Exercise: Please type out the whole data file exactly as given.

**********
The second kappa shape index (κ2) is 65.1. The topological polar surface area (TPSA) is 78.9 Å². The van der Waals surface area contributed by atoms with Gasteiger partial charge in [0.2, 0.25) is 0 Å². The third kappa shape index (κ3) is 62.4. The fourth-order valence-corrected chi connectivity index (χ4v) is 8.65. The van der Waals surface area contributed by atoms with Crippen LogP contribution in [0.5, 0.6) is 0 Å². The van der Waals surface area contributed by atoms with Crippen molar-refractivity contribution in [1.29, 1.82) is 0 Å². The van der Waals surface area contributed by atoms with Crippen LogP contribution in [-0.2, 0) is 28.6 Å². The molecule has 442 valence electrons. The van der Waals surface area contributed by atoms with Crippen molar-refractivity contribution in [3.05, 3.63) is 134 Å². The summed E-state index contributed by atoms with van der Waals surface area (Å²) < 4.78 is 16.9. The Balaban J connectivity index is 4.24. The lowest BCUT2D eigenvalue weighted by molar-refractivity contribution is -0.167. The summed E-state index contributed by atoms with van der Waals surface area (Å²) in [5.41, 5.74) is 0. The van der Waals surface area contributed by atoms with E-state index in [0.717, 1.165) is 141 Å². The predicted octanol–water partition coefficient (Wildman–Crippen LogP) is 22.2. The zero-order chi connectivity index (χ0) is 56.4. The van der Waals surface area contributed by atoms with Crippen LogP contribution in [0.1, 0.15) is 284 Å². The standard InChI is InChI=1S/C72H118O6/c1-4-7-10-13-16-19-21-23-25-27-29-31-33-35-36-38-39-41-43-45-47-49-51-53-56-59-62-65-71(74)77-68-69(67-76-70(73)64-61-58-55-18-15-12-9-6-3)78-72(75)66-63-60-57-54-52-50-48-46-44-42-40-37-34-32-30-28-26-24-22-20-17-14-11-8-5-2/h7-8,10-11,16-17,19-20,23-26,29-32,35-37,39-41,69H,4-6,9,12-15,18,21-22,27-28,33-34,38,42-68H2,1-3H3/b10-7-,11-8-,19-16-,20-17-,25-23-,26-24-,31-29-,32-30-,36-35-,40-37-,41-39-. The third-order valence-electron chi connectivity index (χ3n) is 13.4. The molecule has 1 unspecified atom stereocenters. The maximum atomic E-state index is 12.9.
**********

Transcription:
The second kappa shape index (κ2) is 65.1. The topological polar surface area (TPSA) is 78.9 Å². The van der Waals surface area contributed by atoms with Gasteiger partial charge in [0.2, 0.25) is 0 Å². The third kappa shape index (κ3) is 62.4. The fourth-order valence-corrected chi connectivity index (χ4v) is 8.65. The van der Waals surface area contributed by atoms with Crippen LogP contribution in [0.5, 0.6) is 0 Å². The van der Waals surface area contributed by atoms with Crippen molar-refractivity contribution in [1.29, 1.82) is 0 Å². The van der Waals surface area contributed by atoms with Crippen LogP contribution in [-0.2, 0) is 28.6 Å². The molecule has 442 valence electrons. The van der Waals surface area contributed by atoms with Crippen molar-refractivity contribution in [3.05, 3.63) is 134 Å². The summed E-state index contributed by atoms with van der Waals surface area (Å²) < 4.78 is 16.9. The Balaban J connectivity index is 4.24. The lowest BCUT2D eigenvalue weighted by molar-refractivity contribution is -0.167. The summed E-state index contributed by atoms with van der Waals surface area (Å²) in [5.41, 5.74) is 0. The van der Waals surface area contributed by atoms with E-state index in [0.717, 1.165) is 141 Å². The predicted octanol–water partition coefficient (Wildman–Crippen LogP) is 22.2. The zero-order chi connectivity index (χ0) is 56.4. The van der Waals surface area contributed by atoms with Crippen LogP contribution in [0.1, 0.15) is 284 Å². The standard InChI is InChI=1S/C72H118O6/c1-4-7-10-13-16-19-21-23-25-27-29-31-33-35-36-38-39-41-43-45-47-49-51-53-56-59-62-65-71(74)77-68-69(67-76-70(73)64-61-58-55-18-15-12-9-6-3)78-72(75)66-63-60-57-54-52-50-48-46-44-42-40-37-34-32-30-28-26-24-22-20-17-14-11-8-5-2/h7-8,10-11,16-17,19-20,23-26,29-32,35-37,39-41,69H,4-6,9,12-15,18,21-22,27-28,33-34,38,42-68H2,1-3H3/b10-7-,11-8-,19-16-,20-17-,25-23-,26-24-,31-29-,32-30-,36-35-,40-37-,41-39-. The third-order valence-electron chi connectivity index (χ3n) is 13.4. The molecule has 1 unspecified atom stereocenters. The maximum atomic E-state index is 12.9.